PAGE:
What is the ethnic and geographic diversity? Are support services available? What voice does the student body have in school affairs? What athletic and extracurricular activities are available? What is the focus of the social life? Do most students remain on campus on weekends or seek their social life elsewhere? What housing and dining options are available? What is the percentage of undergraduates compared to graduate students? ADMISSION STANDARDS AND REQUIREMENTS
What is the average admitted students’ academic numbers (gpa, test scores)? Which tests are required? Is an interview required or expected? What are the application options? Are essays required? Are teacher recommendations required? What are the application deadlines and options?
Standardizing testing for college admission can generate many questions and anxiety. Colleges require standardized tests as a means to see how students compare to other college-bound seniors in the country. Most colleges that use test scores to evaluate applicants realize that students can have different testing profiles and learning styles. It is rare that a test score will make or break a student’s chances, but instead it will be folded into the larger assessment of a student’s academic ability and potential.
Most colleges require at least the ACT or the SAT, but some do not. For the schools that require testing, most will take a student’s best scores, even if it means mixing different scores (i.e. SAT Critical Reading score from one test date and the SAT Math score from another test date). Schools generally don’t have a preference between the ACT and the SAT and will take either one. A smaller number of schools (usually the more selective ones) require the SAT Subject Tests. Because students will not know where they are applying until their senior year, they are advised to take several tests before their senior year so that they will be prepared for any testing requirements that a college may demand.
GENERAL TESTING SEQUENCE PSAT/NMSQT
The PSAT is the preliminary SAT and the National Merit Scholarship qualifying test, designed to provide practice for students in the fall of junior year. All Thayer sophomores and juniors take the test on a designated Wednesday in October. The test is normed for the academic preparation of juniors, so freshmen and sophomores should not be alarmed if their scores are lower than anticipated. The PSAT is used to select National Merit Scholars, and the national merit selection index (verbal plus math plus writing scores) is determined annually for juniors only (sophomores do not compete). The minimum score necessary to receive national recognition varies from year to year and from state to state. Information about this test is distributed in English class in the Fall. After the test, students receive a score report which gives a detailed picture of exactly how the student did on the test, question by question. Counselors and teachers can help students interpret this data.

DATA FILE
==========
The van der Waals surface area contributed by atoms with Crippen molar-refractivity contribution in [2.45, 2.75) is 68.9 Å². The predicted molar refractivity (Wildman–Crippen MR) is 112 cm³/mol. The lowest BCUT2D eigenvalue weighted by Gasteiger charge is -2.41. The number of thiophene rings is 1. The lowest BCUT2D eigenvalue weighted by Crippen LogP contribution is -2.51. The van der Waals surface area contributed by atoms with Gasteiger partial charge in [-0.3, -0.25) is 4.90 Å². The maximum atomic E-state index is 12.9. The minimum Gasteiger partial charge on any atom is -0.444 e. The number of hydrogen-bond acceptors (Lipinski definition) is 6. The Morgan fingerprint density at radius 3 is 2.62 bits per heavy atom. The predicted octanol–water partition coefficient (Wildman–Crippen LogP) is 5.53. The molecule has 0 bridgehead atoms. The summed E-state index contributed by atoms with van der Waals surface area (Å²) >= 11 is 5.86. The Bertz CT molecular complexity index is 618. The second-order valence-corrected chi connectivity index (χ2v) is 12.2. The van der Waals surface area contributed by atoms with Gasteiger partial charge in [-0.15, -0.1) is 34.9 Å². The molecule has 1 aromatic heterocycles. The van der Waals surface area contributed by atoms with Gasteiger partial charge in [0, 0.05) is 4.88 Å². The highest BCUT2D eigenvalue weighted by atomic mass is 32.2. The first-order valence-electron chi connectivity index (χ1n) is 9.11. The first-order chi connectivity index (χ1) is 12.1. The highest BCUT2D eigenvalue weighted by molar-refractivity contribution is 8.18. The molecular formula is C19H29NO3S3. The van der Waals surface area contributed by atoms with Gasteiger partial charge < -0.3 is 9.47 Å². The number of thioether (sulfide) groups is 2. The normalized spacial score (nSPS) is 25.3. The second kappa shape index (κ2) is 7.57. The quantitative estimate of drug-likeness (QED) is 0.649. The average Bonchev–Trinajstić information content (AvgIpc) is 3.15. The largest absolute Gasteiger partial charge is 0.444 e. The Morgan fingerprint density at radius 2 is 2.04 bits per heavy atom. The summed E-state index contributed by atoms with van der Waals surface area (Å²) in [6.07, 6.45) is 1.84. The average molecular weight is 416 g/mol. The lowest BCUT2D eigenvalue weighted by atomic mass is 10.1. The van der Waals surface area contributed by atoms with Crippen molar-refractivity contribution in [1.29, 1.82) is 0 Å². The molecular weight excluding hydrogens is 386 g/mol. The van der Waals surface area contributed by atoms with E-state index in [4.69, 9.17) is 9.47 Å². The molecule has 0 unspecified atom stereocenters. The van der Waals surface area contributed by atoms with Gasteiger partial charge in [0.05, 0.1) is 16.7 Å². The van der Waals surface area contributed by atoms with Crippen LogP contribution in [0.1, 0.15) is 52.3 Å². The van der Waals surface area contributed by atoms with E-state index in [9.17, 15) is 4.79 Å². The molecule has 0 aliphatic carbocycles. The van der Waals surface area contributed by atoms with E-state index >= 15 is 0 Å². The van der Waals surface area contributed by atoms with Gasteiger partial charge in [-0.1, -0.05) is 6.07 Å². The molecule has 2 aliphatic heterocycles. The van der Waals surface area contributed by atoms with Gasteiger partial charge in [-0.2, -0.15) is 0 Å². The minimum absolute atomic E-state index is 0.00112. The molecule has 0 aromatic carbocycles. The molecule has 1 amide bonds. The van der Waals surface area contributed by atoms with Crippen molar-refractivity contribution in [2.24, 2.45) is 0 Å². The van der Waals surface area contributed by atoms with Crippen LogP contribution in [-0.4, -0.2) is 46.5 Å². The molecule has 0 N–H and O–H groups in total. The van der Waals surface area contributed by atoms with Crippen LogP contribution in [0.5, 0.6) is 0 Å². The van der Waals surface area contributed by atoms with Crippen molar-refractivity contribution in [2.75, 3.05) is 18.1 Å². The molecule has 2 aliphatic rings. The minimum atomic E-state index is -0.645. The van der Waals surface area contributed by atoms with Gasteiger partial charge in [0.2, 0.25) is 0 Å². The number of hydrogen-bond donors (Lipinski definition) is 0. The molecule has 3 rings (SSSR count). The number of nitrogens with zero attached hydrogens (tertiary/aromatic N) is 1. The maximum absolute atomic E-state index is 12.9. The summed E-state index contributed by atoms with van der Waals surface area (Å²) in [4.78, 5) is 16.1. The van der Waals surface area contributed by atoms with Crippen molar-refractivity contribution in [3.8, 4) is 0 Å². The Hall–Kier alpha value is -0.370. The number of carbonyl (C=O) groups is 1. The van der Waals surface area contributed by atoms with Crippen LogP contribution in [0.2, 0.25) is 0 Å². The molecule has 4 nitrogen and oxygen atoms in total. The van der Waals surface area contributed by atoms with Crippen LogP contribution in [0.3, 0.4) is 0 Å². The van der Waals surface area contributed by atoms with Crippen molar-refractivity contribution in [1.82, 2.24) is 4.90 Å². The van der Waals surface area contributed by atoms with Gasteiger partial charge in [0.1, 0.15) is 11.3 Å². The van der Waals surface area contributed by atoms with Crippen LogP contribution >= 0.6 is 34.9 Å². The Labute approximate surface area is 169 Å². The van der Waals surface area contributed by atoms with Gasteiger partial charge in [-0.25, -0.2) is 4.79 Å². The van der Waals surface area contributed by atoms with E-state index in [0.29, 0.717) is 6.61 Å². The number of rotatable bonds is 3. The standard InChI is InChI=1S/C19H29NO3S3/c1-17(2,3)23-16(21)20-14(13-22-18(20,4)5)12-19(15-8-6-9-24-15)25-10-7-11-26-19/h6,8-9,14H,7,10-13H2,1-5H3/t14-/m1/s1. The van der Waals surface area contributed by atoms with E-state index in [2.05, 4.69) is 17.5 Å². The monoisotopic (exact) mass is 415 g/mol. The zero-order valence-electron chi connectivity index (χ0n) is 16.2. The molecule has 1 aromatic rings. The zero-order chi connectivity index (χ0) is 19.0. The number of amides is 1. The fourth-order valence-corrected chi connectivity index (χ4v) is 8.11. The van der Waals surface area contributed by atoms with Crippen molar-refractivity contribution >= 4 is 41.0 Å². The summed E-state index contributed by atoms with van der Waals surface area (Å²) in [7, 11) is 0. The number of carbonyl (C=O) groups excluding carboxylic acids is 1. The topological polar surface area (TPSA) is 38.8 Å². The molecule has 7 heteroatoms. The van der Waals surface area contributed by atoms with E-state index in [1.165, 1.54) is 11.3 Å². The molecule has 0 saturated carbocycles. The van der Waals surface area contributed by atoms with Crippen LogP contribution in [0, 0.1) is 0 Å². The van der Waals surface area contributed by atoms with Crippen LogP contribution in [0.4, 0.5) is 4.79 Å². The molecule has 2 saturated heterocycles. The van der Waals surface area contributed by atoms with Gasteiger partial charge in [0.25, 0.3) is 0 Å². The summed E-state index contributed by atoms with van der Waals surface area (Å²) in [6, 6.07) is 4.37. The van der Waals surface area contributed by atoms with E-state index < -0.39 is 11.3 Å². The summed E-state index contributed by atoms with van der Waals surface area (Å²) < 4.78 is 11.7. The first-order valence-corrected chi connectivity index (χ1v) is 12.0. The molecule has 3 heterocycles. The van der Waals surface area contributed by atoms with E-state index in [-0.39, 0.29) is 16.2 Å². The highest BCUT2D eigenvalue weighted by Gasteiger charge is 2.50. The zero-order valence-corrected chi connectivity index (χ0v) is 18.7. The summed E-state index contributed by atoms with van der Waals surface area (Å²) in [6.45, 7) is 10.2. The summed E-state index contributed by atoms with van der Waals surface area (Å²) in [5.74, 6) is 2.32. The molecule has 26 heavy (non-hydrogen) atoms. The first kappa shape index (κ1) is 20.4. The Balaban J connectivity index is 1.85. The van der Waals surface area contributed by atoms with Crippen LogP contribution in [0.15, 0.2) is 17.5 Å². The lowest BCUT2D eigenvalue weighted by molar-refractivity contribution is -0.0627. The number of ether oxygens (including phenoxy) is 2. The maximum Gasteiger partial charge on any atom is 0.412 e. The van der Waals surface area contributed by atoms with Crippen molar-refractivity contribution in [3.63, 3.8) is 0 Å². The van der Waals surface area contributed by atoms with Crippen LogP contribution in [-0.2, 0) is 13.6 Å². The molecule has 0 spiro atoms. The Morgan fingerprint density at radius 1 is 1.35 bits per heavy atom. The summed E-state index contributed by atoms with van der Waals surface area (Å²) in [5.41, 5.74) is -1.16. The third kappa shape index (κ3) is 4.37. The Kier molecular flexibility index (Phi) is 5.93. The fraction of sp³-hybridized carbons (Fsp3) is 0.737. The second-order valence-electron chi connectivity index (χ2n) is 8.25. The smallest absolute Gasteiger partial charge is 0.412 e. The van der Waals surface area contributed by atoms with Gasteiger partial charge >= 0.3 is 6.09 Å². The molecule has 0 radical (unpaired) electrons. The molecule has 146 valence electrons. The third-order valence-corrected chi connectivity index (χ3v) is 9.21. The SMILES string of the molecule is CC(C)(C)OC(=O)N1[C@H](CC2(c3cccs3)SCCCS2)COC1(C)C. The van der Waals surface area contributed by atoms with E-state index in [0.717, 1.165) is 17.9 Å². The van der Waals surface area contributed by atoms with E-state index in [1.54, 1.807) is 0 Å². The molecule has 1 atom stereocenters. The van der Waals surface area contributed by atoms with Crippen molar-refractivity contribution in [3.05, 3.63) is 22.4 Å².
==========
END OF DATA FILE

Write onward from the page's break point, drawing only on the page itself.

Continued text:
SAT REASONING TEST
The SAT Reasoning Test assesses a studentâ€™s reading, math, and writing skills. Each section of the SAT is scored on a scale of 200â€”800, with two writing sub-scores for multiple-choice and the essay. Critical Reading Section: The critical reading section includes long and short passages for reading comprehension as well as sentence completions. There are two 25-minute reading sections and one 20-minute section. Mathematics Section: The math section covers number and operations; algebra and functions; geometry; statistics, probability, and data analysis. There are two 25-minute math sections and one 20-minute section. Writing Section: The writing section includes both multiple-choice questions and an essay. The multiple-choice questions section is 35 minutes and the student-written essay is 25 minutes. For more detailed information on the SAT, go to the website at www.collegeboard. com. SAT SUBJECT TESTS
SAT Subject Tests are one hour tests in a single academic subject. You can take up to three subject tests in one sitting. The SAT Subject Tests are offered during the same testing dates and times as the SAT Reasoning Test. You cannot take both the SAT Reasoning Test and SAT Subject Tests on the same day. Tests are offered in the following subjects: English Literature, U.S. History, World History, Mathematics Level 1, Mathematics Level 2, Biology E/M, Chemistry, Physics, Chinese with listening, French, French with listening, German, German with listening, Spanish, Spanish with listening, Modern Hebrew, Italian, Latin, Japanese with listening, Korean with listening. When possible, students should take tests that are offered near the completion of the corresponding courses, typically in May and June. Only a small number of colleges require SAT Subject Tests, and those that do often require two. Usually the choice of subjects is left to the student, but some specialized majors may require specific subject tests. With the Score Choice option through the CollegeBoard by which most colleges abide, students usually maintain control over which test scores a college will see as a part of their application.
RECOMMENDED TESTS FOR THAYER STUDENTS: Freshmen:
Typically, freshmen do not take subject tests as their curriculum does not correspond to the material on the exams.